I don't know that I fully understand your question, but let me give a shot at answering what I think you're asking.
The reactive manifesto led to a few books applying the principles of reactive systems design to various contexts, including this excellent book on Reactive Design Patterns. My book is absolutely influenced by material in that book, but the two books are really about different things. RDP is all about very general design patterns for systems design. Machine Learning Systems can be viewed as a collection of design patterns for machine learning systems specifically. You don't have to have read RDP to read my book. But certainly, I would expect some readers to find value in both.
If your question is more generally about design patterns and not that specific book, then I'm a bit fuzzier on what the question is. The main topic of my book is how to build machine learning systems. I specifically talk about all of the different components that will need to be implemented; that's what Part 2, the bulk of the book, is about. Those components aren't really skippable for you to have a working production grade machine learning system. Along the way, I present some ways that you could implement those components, using some reactive design patterns but a lot more things which could just be described as programming techniques or design principles. The tools in the book, Scala, Akka, and Spark, are really there to just make it possible to implement these ideas, but I'm not particularly concerned with selling any readers on the use of those specific tools. I'm trying to help build your understanding of how to build whole machine learning systems.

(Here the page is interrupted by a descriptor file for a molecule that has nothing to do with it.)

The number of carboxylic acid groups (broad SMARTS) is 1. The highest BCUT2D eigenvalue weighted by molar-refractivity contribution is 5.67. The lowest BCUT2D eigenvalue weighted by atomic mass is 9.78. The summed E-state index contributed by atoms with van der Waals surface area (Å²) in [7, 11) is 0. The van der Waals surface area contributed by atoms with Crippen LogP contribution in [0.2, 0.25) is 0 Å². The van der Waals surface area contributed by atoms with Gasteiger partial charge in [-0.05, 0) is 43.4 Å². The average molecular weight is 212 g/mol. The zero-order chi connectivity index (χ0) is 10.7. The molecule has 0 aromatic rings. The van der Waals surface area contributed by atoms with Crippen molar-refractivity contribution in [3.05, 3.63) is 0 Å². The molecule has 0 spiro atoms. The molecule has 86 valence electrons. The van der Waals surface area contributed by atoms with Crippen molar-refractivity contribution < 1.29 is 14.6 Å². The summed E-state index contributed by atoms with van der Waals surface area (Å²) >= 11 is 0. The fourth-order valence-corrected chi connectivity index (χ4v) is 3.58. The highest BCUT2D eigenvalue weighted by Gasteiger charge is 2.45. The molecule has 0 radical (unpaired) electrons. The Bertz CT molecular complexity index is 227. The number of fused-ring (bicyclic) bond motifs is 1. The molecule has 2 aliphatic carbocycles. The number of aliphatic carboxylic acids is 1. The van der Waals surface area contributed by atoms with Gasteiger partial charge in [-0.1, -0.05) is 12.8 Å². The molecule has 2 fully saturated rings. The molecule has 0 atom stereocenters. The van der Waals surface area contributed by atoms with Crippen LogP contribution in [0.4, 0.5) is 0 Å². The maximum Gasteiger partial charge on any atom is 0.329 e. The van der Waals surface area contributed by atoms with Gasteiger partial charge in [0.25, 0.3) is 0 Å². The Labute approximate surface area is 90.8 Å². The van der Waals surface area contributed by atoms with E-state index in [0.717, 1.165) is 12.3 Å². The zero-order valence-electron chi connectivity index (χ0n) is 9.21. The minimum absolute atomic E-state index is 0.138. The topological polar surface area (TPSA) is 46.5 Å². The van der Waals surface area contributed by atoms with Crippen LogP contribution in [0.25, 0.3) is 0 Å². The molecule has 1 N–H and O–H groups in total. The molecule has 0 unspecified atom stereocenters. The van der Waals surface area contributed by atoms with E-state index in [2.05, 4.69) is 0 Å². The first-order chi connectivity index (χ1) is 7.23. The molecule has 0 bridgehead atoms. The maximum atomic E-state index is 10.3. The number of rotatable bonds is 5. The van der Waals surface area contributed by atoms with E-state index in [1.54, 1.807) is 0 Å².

Thanks for the answer, I reckon my question was to vague.
Jeff Smith wrote: Along the way, I present some ways that you could implement those components, using some reactive design patterns but a lot more things which could just be described as programming techniques or design principles.